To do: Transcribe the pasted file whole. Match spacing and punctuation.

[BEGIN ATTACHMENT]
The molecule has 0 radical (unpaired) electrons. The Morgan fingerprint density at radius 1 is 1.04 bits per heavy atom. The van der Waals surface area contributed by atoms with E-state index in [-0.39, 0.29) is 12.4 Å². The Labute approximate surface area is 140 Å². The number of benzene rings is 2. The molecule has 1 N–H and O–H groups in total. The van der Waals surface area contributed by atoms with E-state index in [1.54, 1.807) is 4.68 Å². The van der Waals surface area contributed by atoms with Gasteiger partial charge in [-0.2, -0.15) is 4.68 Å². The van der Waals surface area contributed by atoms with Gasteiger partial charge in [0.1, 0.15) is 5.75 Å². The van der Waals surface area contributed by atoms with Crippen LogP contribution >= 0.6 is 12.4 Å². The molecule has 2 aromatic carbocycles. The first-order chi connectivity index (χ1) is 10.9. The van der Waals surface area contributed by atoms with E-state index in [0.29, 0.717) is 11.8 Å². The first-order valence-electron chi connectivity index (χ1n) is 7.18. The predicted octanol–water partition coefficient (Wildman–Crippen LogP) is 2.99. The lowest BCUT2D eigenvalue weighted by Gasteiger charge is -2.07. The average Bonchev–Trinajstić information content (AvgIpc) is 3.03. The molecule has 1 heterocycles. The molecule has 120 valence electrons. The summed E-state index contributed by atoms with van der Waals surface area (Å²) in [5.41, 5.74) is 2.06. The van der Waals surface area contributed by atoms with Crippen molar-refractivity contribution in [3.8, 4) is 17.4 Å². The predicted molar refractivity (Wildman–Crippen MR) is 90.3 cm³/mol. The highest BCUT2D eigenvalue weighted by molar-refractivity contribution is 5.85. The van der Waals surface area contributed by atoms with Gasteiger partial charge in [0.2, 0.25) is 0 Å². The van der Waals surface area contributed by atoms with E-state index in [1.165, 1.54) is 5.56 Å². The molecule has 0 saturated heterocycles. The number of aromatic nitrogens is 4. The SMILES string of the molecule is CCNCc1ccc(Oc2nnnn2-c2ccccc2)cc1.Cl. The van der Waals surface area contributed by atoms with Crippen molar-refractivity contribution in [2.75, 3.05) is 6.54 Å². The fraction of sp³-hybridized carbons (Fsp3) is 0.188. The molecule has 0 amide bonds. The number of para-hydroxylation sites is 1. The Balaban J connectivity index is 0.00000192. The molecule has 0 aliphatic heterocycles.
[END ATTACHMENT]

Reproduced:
The molecule has 0 radical (unpaired) electrons. The Morgan fingerprint density at radius 1 is 1.04 bits per heavy atom. The van der Waals surface area contributed by atoms with E-state index in [-0.39, 0.29) is 12.4 Å². The Labute approximate surface area is 140 Å². The number of benzene rings is 2. The molecule has 1 N–H and O–H groups in total. The van der Waals surface area contributed by atoms with E-state index in [1.54, 1.807) is 4.68 Å². The van der Waals surface area contributed by atoms with Gasteiger partial charge in [-0.2, -0.15) is 4.68 Å². The van der Waals surface area contributed by atoms with Gasteiger partial charge in [0.1, 0.15) is 5.75 Å². The van der Waals surface area contributed by atoms with Crippen LogP contribution >= 0.6 is 12.4 Å². The molecule has 2 aromatic carbocycles. The first-order chi connectivity index (χ1) is 10.9. The van der Waals surface area contributed by atoms with E-state index in [0.29, 0.717) is 11.8 Å². The first-order valence-electron chi connectivity index (χ1n) is 7.18. The predicted octanol–water partition coefficient (Wildman–Crippen LogP) is 2.99. The lowest BCUT2D eigenvalue weighted by Gasteiger charge is -2.07. The average Bonchev–Trinajstić information content (AvgIpc) is 3.03. The molecule has 1 heterocycles. The molecule has 120 valence electrons. The summed E-state index contributed by atoms with van der Waals surface area (Å²) in [5.41, 5.74) is 2.06. The van der Waals surface area contributed by atoms with Crippen molar-refractivity contribution in [3.8, 4) is 17.4 Å². The predicted molar refractivity (Wildman–Crippen MR) is 90.3 cm³/mol. The highest BCUT2D eigenvalue weighted by molar-refractivity contribution is 5.85. The van der Waals surface area contributed by atoms with Gasteiger partial charge in [0.2, 0.25) is 0 Å². The van der Waals surface area contributed by atoms with E-state index in [1.165, 1.54) is 5.56 Å². The molecule has 0 saturated heterocycles. The number of aromatic nitrogens is 4. The SMILES string of the molecule is CCNCc1ccc(Oc2nnnn2-c2ccccc2)cc1.Cl. The van der Waals surface area contributed by atoms with Crippen molar-refractivity contribution in [2.75, 3.05) is 6.54 Å². The fraction of sp³-hybridized carbons (Fsp3) is 0.188. The molecule has 0 amide bonds. The number of para-hydroxylation sites is 1. The Balaban J connectivity index is 0.00000192. The molecule has 0 aliphatic heterocycles.